Let Mercy Lead by the timeless Rich Mullins.

pro life chick

pro-life chick

“Various media outlets put the estimate for this year’s March for Life crowd at between 500,000 and 650,000.” Catholic News Service

The March for Life is scheduled for January 22nd of both 2014 and 2015, marking the 41st and 42nd anniversaries of Roe v. Wade.

Every picture tells a story. What’s your favorite?

*I was surprised and delighted to run into Rebecca Kiessling in the crowds at the March for Life. To hear her story, please watch Reclaiming the Human Center of the Abortion Debate or see Rebecca’s website.

Also, if you haven’t already, please see my written report on BlogHer Walking the March for Life for the First Time.

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Filed under America, life, women's studies

Shampoo

In a few short years, I’ve gone from washing my hair every single day to betting how many days I can go without washing my hair.

bloggess wannabee back

who’s that girl?

I suppose I could call it a matter of health. Most hair stylists agree. It’s not healthy to wash your hair every day. (I’m speaking of women here. Men, wash at will.) Over washing can mean over drying, especially as we get older and our hair loses its natural moisture and shine.

Good grief. That sounds like a shampoo commercial.

What was once a luxurious cleansing ritual now results in tresses crisp as sun-dried straw. Not pretty. Plus it takes so long to blow dry. Once upon a time, I thought nothing of spending hours on hair and makeup. Today it’s different. Pardon me, but I need to wash and go.

You know, I think it all started with that child I have. My hair was voluminous and glowing when I was pregnant with him. A few sleep-deprived months after giving birth, my hair (and the rest of me) looked tired. I barely had a moment to shower, much less dry and style. Besides, who has time for hair when there’s a boy’s childhood to be lived? There are Legos to assemble, imaginary wars to fight, books to read. Alas, I succumbed to the inevitable. I got mommy hair.

I cut it short. Then shorter. Then shorter. Then I saw myself in a photo. Shocked back to my senses, the race was on. A race more grueling than any marathon. Many of you recognize this perilous trek. Cursed is the day you agreed to layers and bangs. Your psyche bears the scars of the race to grow out your hair.

Since crossing the finish line about four years ago, I’ve kept my hair long. Pinterest helps me cope with impulses. When I see a photo that inspires me to cut my hair like hers, I pin it instead. Then I can think about it before I act on it. Maybe I’ll cut my hair short again some day. For now, I’ve relinquished my daily shampoo in order to preserve some semblance of health on my head.

I have to wonder if all this dryness has to do with our environment. No, not global warming. I’m talking about humidity. My hair was raised in Southern humidity. Most of my time in the Midwest has been spent in the drenching, river town seasons of St. Louis. It’s only recently we moved to the arid prairie-land of Kansas. Even the snow is dry here. Surely that must take a toll on my hair.

bloggess wannabee

I am not the bloggess (as if there was any confusion about that)

One of my friends has her hair done at the salon each week. She swears by the blow out. Says she doesn’t have to do a thing between visits. My stylist suggested pricey keratin treatments to make my hair like silk. Moisturized, manageable, lustrous silk.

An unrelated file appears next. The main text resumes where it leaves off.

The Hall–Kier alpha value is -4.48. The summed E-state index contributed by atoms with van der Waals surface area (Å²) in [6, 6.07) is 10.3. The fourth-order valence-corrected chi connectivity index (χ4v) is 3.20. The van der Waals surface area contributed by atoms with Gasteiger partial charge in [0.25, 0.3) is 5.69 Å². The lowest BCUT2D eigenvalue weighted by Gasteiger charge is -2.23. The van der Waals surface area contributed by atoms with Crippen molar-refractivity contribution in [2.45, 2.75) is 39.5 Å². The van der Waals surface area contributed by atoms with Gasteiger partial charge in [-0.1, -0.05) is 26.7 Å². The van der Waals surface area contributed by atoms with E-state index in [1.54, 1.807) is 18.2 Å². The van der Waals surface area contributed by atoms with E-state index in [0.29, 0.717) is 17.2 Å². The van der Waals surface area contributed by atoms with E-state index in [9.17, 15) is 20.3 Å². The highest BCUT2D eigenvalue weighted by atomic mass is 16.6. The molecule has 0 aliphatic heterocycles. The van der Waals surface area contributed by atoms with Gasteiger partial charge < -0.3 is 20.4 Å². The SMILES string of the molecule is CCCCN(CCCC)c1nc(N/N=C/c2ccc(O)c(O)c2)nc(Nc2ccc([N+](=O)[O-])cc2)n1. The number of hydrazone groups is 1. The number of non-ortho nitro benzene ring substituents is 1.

But I know stress shows up in my skin. Makes sense it would show up in my hair. Forget the humidity, the expensive treatments, the weekly blow outs.

What I need is a vacation.

And even the very hairs of your head are all numbered. Matthew 10:30 NIV

Props to the 90s and Swedish bands. Beautiful Life by Ace of Base.

What do you and your hair need?

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Filed under humor, women's studies

Reader’s Choice ’12: Whisper

Darin Grimm picked a story I was afraid to publish.

Darin Grimm

Darin Grimm

The subject has torn our country apart. We cannot seem to settle it. The night before this story ran, I recited Psalm 56:3 to myself so I could sleep.

Who would have dreamed Darin, a farmer and president of AgChat Foundation, would be a fan of this post?

“It takes a VERY devisive topic, and presents it in a compassionate way,” he said. “A way that I saw shared by a couple of people that I’m pretty certain see this issue differently than you do.”

There are more stories brewing that scare me. But this one was first.

Darin’s Reader’s Choice is:

Whisper

matchlight

click to read Whisper

readers choice

One month from now, January 22, 2013, will mark 40 years since Roe v. Wade legalized abortion in the United States.

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Filed under America, life, women's studies

Color Theory

Carole Jackson is my hero. She wrote Color Me Beautiful

Had I been born a decade earlier, odds are I’d have bounded into the 80s as a spry 20-something yuppie with color swatches tucked safely under my right elbow. I’d have been ready at a moment’s notice to whip out the swatches and illuminate women to their correct seasonal palette.

fuchsia

fuchsia

In case you don’t know, Color Me Beautiful is the most successful of all color typing books. First published in 1980, Color Me Beautiful is to color analysis what The Godfather is to mobster movies. All subsequent books advising women of their best colors owe their existence to Ms. Jackson’s four seasonal palettes. Depending on the combination of your hair and eye colors and your skin tone, you are either a Winter, Spring, Summer, or Fall. The colors that make up your seasonal palette are the colors that look best on you.